Not at all, I understood your argument quite well.

          My argument is that the use of the “the” has nothing to do with a geographical feature. Rather, (in my view) it has everything to do with the fact that “land[s]”, “island[s]”, “state[s]”, and “union” — the latter two of these decidedly *not* geographical feature, but a man-made one — have semantic meaning in the English language, whereas “Congo”, “Ukraine” etc. have no semantic meaning outside of its meaning as a proper noun.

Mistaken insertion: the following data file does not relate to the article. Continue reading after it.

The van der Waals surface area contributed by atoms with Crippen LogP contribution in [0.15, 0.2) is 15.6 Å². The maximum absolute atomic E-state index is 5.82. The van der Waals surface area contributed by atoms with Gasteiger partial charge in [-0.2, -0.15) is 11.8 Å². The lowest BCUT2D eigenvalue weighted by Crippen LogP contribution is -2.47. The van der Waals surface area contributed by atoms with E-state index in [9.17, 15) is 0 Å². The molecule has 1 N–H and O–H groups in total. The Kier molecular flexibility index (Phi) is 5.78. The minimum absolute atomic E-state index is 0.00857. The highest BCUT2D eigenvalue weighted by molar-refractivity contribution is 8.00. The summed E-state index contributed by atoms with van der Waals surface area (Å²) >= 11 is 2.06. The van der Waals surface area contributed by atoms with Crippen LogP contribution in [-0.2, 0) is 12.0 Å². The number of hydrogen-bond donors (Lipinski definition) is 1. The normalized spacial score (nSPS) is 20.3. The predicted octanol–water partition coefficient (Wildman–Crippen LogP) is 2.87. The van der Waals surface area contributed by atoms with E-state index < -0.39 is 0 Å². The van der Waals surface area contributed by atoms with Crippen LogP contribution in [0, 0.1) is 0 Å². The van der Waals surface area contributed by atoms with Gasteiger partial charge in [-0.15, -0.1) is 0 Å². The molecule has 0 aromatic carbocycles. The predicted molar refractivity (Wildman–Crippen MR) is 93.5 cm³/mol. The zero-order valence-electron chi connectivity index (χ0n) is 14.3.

• Julie 10:13 pm on October 11, 2011 Permalink | Reply

      I use “Gambia,” not “the Gambia.” I’ve never heard anyone say it with the article before…

    • johnwcowan 11:18 am on November 10, 2011 Permalink | Reply

      Here is Arnold Zwicky’s list of Language Log postings on anarthrous (article-free) proper names. In French, the rules are fairly simple: all such names are arthrous unless they are abbreviations of more complex forms. Thus Maurice (Mauritius) takes no article because it is short for l’île de Maurice.